Youth (age14–24 years) account for an estimated one-third of all new HIV infections globally [1]. Although youth are disproportionately affected by HIV, their contributions to the development of interventions designed for them have often been limited and sometimes tokenistic [2,3,4,5,6,7,8,9]. Youth typically contribute to research as participants, key informants, and assistants [10, 11]. While some studies have expanded youth engagement in HIV research by creating youth advisory boards (YABs), the extent of meaningful engagement varies [12,13,14,15,16,17,18,19,20,21]. Providing youth with opportunities to create solutions to health problems that affect them can enhance program implementation and build capacity for youth as co-creators [10, 22].

One strategy to meaningfully engage youth is crowdsourcing, a practice in which solutions to a social problem are solicited from multiple individuals and then shared with the public [23]. It provides space for people with diverse backgrounds to work together and share their solutions with local communities. One form of crowdsourcing is a designathon, a problem-solving event, typically held over a few days, in which participants work together to create, design, and present their proposed solutions to a panel of judges [24]. Designathons have been previously used to solve problems in education, technology, and public health. Designathons foster multi-disciplinary collaboration and can result in innovative solutions [24,25,26].

Responding to the need for youth engagement in HIV intervention design, we organized a designathon in Nigeria. The purpose was to develop ideas on how to promote HIV self-testing (HIVST) services among youth. This is part of the “Innovative Tools to Expand HIV Self-Testing” (ITEST) project, locally known as “4 Youth By Youth” [27]. HIVST is a process by which individuals collect their own oral fluid or blood specimen, conduct the HIV test, and interpret their results [28]. HIVST can help expand HIV testing services among those who have never tested before, such as many youth in Nigeria [28, 29]. The objective of this paper is to describe the designathon, summarize the resulting HIVST proposals, and discuss public health implications.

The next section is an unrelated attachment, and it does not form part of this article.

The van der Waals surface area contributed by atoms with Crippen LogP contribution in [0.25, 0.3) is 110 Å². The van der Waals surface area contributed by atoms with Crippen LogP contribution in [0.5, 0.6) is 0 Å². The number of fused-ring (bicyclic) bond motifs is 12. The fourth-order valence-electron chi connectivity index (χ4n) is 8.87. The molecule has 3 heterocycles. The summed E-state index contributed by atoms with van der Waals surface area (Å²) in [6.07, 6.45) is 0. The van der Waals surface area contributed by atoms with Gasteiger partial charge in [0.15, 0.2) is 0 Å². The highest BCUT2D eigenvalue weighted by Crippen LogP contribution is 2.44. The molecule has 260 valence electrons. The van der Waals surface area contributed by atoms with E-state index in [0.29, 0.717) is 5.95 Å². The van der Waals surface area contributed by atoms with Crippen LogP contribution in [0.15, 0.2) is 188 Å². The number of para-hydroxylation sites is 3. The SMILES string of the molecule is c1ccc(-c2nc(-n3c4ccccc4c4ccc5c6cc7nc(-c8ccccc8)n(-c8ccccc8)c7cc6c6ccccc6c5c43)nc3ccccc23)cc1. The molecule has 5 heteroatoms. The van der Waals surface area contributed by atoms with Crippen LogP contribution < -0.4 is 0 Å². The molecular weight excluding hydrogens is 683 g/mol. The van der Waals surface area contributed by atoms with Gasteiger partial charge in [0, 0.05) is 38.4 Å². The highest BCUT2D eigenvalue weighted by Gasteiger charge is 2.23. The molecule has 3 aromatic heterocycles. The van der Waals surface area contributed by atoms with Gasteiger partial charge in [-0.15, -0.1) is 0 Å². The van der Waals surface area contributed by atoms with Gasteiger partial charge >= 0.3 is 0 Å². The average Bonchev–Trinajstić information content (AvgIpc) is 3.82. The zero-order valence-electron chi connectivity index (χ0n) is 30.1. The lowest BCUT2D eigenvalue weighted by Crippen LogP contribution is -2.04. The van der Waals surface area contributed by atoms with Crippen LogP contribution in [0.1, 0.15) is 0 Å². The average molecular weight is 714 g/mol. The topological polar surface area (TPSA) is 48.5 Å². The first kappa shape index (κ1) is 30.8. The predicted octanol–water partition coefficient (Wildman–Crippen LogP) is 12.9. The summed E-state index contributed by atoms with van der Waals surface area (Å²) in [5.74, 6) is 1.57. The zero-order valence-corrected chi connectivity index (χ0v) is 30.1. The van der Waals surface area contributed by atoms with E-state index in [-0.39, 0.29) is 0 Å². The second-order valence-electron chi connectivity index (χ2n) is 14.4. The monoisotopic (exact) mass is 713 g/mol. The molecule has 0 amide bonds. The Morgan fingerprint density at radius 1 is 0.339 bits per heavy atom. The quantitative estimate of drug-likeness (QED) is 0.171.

The designathon was part of a multi-phase contest in which young people shared their ideas on how to promote HIVST among youth in Nigeria. This event was one component within the study’s broader youth participatory process and we frame its processes and outcomes within this multi-phase context. We describe the initial contest (phase I) preceding the designathon and the training program (phase III) succeeding the designathon in supplementary materials (see Additional file 1: Supplement 1). We describe the designathon (phase II) below.

Between March 29–31, 2019, we hosted the designathon in Lagos, where 13 youth teams selected to participate designed strategies to increase youth HIVST. The expected deliverables included a prototype of teams’ HIVST kit service delivery and a presentation of their idea to a panel of judges. We instructed teams to develop a community-based, youth-friendly model that would rely on modest payments. The price point was determined by earlier discrete choice experiments [30].

Day 1: We shared the purpose, rules, and expected deliverables of the contest to the teams. We familiarized participants with HIVST and briefed them about different testing kits in the Nigerian market. We scheduled panel discussions on challenges associated with standard HIV testing services and understanding the process of innovative problem-solving. Following the panel discussions, we asked participants to spend the remainder of the day in their teams to begin developing their HIVST proposals (Fig. 1).

Fig. 1
figure 1

Designathon team discussing their project and receiving mentorship from member of the contest advisory panel

Day 2: The teams participated in a presentation on how to effectively pitch their HIVST ideas. They continued working on their proposals, receiving tailored feedback (see Additional file 2: Supplement 2).

Day 3: We invited an independent panel of seven judges to listen to, review any support materials, ask questions and score teams’ HIVST proposals. The judges’ expertise included telecommunications, technology, product design, youth ambassadorship, and environmental sustainability. Each team, in turn, finalized their deliverables and presented their prototypes to the judges.